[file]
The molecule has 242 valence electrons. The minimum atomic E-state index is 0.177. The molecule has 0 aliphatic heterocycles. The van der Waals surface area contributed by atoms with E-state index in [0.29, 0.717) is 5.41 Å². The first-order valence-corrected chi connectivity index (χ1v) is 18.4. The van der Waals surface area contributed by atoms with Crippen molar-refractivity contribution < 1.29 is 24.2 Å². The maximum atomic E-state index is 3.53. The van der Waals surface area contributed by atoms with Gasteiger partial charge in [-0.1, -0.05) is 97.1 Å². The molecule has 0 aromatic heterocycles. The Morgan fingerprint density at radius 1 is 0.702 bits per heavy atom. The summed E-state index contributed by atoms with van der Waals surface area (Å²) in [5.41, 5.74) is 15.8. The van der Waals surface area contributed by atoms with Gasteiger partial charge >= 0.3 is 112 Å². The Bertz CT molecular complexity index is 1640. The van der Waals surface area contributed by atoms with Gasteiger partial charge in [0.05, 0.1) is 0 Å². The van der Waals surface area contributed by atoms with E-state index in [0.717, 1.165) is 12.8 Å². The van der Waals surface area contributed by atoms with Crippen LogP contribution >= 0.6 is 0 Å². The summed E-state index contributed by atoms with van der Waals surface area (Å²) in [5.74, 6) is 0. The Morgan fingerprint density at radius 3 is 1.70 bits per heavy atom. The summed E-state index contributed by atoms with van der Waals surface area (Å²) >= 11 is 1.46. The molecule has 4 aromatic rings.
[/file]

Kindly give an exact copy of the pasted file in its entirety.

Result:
The molecule has 242 valence electrons. The minimum atomic E-state index is 0.177. The molecule has 0 aliphatic heterocycles. The van der Waals surface area contributed by atoms with E-state index in [0.29, 0.717) is 5.41 Å². The first-order valence-corrected chi connectivity index (χ1v) is 18.4. The van der Waals surface area contributed by atoms with Crippen molar-refractivity contribution < 1.29 is 24.2 Å². The maximum atomic E-state index is 3.53. The van der Waals surface area contributed by atoms with Gasteiger partial charge in [-0.1, -0.05) is 97.1 Å². The molecule has 0 aromatic heterocycles. The Morgan fingerprint density at radius 1 is 0.702 bits per heavy atom. The summed E-state index contributed by atoms with van der Waals surface area (Å²) in [5.41, 5.74) is 15.8. The van der Waals surface area contributed by atoms with Gasteiger partial charge >= 0.3 is 112 Å². The Bertz CT molecular complexity index is 1640. The van der Waals surface area contributed by atoms with Gasteiger partial charge in [0.05, 0.1) is 0 Å². The van der Waals surface area contributed by atoms with E-state index in [0.717, 1.165) is 12.8 Å². The van der Waals surface area contributed by atoms with Crippen LogP contribution >= 0.6 is 0 Å². The summed E-state index contributed by atoms with van der Waals surface area (Å²) in [5.74, 6) is 0. The Morgan fingerprint density at radius 3 is 1.70 bits per heavy atom. The summed E-state index contributed by atoms with van der Waals surface area (Å²) >= 11 is 1.46. The molecule has 4 aromatic rings.